As the Utah Legislature opens its annual 45-day session Monday, the atmosphere seems more calm - at least to begin with - than it was last year when a bitter fight over school finances was brewing. But there are plenty of tough issues to face.

Money will be a problem, as usual, although Gov. Norm Bangerter's budget calls for spending an additional $150 million - without any tax increase. Both real and perceived needs are vastly greater than all available revenue, yet that is always the case.Financing of human services is going to once again be an exercise in heartbreak as the apparent needs outstrip the state's ability to provide everything that ought to be done.

Educators want more than the governor is offering in his budget - a 5 percent increase in school spending - but there is no strike threat like there was last year, and there will be no fractious direct confrontation with lawmakers.

Despite gaining average salary hikes of 6 percent or more last year, the most significant in several years, teachers came away from the bitter fight with some injury to their image and prestige. They don't want a repeat and are planning a more low-key lobbying effort.

However, absence of confrontation over schools doesn't mean the Legislature won't have conflict. Other issues lurking in the wings could cause some potentially explosive political fights.

While Republicans continue to control both houses of the Legislature, Democrats did make some gains in the November elections, and party leaders say they plan to be more aggressive in pushing their own political agenda this time around, particularly in the areas of taxes and schools.

There are other tough problems facing lawmakers. One of the top issues is the need to restructure the property-tax system in the aftermath of a court case that ruled Utah had not fairly taxed AMAX Corp. property. More than two dozen other multi-county businesses are prepared to file lawsuits on the same grounds. At risk is $55 million in property taxes. That money is necessary to balance Bangerter's 1991-92 budget.

Unless the tax question is resolved, the $55 million in property taxes will be added to locally assessed business and homes, causing an average 7 percent increase in everybody's property taxes. One option being considered is to levy new kinds of taxes against multicounty firms like AMAX. But nearly every suggested option has its drawbacks.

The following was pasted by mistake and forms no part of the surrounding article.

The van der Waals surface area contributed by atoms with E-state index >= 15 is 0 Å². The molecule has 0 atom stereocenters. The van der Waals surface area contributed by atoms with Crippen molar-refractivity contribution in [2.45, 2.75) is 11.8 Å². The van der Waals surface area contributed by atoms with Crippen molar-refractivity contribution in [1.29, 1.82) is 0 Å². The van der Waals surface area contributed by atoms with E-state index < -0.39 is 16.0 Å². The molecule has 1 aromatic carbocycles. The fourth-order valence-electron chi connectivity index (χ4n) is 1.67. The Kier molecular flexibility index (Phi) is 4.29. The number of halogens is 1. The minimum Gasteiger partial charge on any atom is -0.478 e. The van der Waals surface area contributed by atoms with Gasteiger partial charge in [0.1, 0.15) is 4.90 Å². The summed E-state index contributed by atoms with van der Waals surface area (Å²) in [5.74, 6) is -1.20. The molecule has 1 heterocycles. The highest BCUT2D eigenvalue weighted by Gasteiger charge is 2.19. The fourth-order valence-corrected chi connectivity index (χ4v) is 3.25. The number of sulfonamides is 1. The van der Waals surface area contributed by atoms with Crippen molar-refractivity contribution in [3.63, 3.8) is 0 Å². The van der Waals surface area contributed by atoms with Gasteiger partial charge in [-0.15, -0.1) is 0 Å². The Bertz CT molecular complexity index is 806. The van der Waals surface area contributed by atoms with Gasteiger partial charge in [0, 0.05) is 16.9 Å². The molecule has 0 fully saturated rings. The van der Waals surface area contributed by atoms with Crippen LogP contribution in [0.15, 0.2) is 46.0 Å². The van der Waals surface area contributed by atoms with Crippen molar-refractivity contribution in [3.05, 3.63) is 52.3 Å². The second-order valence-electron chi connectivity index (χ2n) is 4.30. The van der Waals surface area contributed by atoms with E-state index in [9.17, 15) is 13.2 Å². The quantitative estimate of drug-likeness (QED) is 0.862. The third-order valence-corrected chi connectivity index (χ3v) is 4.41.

How this problem is handled may be the most important fiscal issue in the entire session. Answers won't be easy to find, and whatever lawmakers decide may be subject to further legal challenges.

The most emotional question on the agenda will probably be abortion. A state task force has produced a bill to toughen Utah abortion laws. The key issue is how strict such a law should be and whether it would stand a chance of being upheld on constitutional grounds.

Bangerter, while he wants further restrictions on abortion, may prefer something less restrictive than the task force measure being proposed. The governor says he doesn't want a bill that will involve a costly and unsuccessful fight in federal courts. The debate is sure to be intense.

Other significant issues facing lawmakers include proposed changes in the state constitution for selection of members of the State School Board. One proposal calls for prospective candidates to be screened by a committee before running for election. There will be bills on campaign reform and conflict-of-interest affecting legislators. Such legislation is long overdue.

Some kind of change in the income tax system may emerge during the session. It is long overdue. Because Utah tax brackets have been unchanged for so many years, the state essentially has come to have a flat tax with nearly everyone in the highest category. At least a start should be made on a more equitable system.

The 1991 session promises to be filled with some crucial issues that are going to demand statesmanship, patience, understanding and skill. Let's hope Utah lawmakers, in all their diversity, can rise to the challenge.